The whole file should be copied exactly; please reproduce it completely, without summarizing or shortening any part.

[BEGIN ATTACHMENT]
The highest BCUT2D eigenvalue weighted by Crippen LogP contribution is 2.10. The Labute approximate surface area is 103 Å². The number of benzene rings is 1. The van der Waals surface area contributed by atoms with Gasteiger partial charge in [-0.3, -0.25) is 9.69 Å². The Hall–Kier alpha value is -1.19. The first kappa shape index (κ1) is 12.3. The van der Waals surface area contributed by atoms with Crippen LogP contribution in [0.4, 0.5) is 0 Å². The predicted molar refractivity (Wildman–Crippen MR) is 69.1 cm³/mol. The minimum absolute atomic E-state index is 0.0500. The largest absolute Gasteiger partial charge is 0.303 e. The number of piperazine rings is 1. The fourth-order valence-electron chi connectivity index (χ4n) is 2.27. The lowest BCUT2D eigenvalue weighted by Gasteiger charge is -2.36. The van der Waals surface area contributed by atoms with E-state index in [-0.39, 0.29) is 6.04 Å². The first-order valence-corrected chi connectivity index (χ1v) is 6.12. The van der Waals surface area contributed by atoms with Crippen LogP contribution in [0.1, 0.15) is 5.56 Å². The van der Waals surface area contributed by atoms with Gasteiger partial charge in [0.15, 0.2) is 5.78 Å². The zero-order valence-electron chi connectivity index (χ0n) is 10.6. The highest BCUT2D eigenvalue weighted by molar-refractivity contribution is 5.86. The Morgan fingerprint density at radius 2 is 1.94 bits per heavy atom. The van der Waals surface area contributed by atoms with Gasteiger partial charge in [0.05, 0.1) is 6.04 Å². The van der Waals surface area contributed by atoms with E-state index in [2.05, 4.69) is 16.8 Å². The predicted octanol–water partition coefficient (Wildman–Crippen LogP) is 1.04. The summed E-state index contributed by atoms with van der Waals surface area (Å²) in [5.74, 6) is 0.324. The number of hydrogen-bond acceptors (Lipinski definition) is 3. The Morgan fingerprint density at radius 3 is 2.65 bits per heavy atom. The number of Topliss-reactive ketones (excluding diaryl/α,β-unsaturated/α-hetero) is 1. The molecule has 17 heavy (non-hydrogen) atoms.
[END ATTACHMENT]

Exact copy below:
The highest BCUT2D eigenvalue weighted by Crippen LogP contribution is 2.10. The Labute approximate surface area is 103 Å². The number of benzene rings is 1. The van der Waals surface area contributed by atoms with Gasteiger partial charge in [-0.3, -0.25) is 9.69 Å². The Hall–Kier alpha value is -1.19. The first kappa shape index (κ1) is 12.3. The van der Waals surface area contributed by atoms with Crippen LogP contribution in [0.4, 0.5) is 0 Å². The predicted molar refractivity (Wildman–Crippen MR) is 69.1 cm³/mol. The minimum absolute atomic E-state index is 0.0500. The largest absolute Gasteiger partial charge is 0.303 e. The number of piperazine rings is 1. The fourth-order valence-electron chi connectivity index (χ4n) is 2.27. The lowest BCUT2D eigenvalue weighted by Gasteiger charge is -2.36. The van der Waals surface area contributed by atoms with E-state index in [-0.39, 0.29) is 6.04 Å². The first-order valence-corrected chi connectivity index (χ1v) is 6.12. The van der Waals surface area contributed by atoms with Crippen LogP contribution in [0.1, 0.15) is 5.56 Å². The van der Waals surface area contributed by atoms with Gasteiger partial charge in [0.15, 0.2) is 5.78 Å². The zero-order valence-electron chi connectivity index (χ0n) is 10.6. The highest BCUT2D eigenvalue weighted by molar-refractivity contribution is 5.86. The Morgan fingerprint density at radius 2 is 1.94 bits per heavy atom. The van der Waals surface area contributed by atoms with Gasteiger partial charge in [0.05, 0.1) is 6.04 Å². The van der Waals surface area contributed by atoms with E-state index in [2.05, 4.69) is 16.8 Å². The predicted octanol–water partition coefficient (Wildman–Crippen LogP) is 1.04. The summed E-state index contributed by atoms with van der Waals surface area (Å²) in [5.74, 6) is 0.324. The number of hydrogen-bond acceptors (Lipinski definition) is 3. The Morgan fingerprint density at radius 3 is 2.65 bits per heavy atom. The number of Topliss-reactive ketones (excluding diaryl/α,β-unsaturated/α-hetero) is 1. The molecule has 17 heavy (non-hydrogen) atoms.